3. The company declares bankruptcy. Return ASAP! The vast majority of bankruptcies this year are Chapter 11 reorganizations, so most of those retailers are still in business. J. Crew's parent company, for example, declared bankruptcy in May, but as of August you could still shop online and return items. Unfortunately, many companies in Chapter 11 end up shutting down for good, like Modell's, Pier 1 and A.C. Moore.


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4. Your return is turned down. According to the Better Business Bureau, stores are not legally required to give refunds unless merchandise is defective or misrepresented. Return deadlines can vary widely from store to store and even from item to item. If you can't return an item for any reason, check to see if your credit card offers return protection, which will reimburse you. Just beware that there are coverage caps, deadlines and reams of paperwork to fill out. Another tactic is to sell the item on a resale site like eBay. Or check out Amazon's trade-in program, which pays you in gift cards for unwanted products.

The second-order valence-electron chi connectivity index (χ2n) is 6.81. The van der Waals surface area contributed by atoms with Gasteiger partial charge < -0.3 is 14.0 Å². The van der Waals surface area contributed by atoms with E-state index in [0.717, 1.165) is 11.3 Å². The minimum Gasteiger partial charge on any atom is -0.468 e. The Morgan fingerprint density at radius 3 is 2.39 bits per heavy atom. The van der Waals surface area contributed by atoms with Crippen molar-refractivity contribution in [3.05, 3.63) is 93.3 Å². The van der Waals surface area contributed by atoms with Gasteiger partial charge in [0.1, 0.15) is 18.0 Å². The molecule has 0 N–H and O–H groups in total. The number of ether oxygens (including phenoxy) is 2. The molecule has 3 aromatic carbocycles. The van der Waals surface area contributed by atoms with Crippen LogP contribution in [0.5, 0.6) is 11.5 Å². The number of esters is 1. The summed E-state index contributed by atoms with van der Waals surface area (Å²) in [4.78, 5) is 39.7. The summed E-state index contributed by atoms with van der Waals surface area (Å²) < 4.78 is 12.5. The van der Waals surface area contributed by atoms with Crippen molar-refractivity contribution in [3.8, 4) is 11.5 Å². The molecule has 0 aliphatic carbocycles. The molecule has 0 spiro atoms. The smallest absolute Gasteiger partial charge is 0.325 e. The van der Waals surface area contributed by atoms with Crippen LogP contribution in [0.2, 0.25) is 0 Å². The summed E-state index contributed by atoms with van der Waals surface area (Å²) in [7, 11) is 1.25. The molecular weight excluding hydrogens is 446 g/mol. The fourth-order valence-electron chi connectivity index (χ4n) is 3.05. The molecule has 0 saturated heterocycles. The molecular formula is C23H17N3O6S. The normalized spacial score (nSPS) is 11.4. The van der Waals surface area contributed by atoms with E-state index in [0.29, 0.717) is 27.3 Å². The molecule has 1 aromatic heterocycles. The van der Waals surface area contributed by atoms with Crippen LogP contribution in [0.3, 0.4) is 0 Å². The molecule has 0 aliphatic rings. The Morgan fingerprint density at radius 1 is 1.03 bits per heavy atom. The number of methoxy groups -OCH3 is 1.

5. You get socked with high fees. Always check online store policies for return shipping and restocking fees. Amazon's policy: If a customer misses the return window the item is no longer eligible for return. Apple charges a 15 percent fee on iPhones and iPads. Best Buy may charge 15 percent, and $45 for a cellphone, tablet or wearable device. Another nasty surprise to watch out for: return shipping fees, which you might be able to avoid by returning the item to a store. Or call customer service and ask (nicely!) to have the shipping fee waived. When I returned pants to Eddie Bauer recently, I did just that and saved $7.

6. You bought it on Amazon, but Amazon didn't sell it. Avoid Amazon return problems by checking to see if a product is sold by a third party, also known as a marketplace seller. Look for the words “ships and sold by” under the Add to Cart button. Then click on the seller name to look up its return policy; while you're there, check for shipping costs and restocking fees as well as ratings and reviews.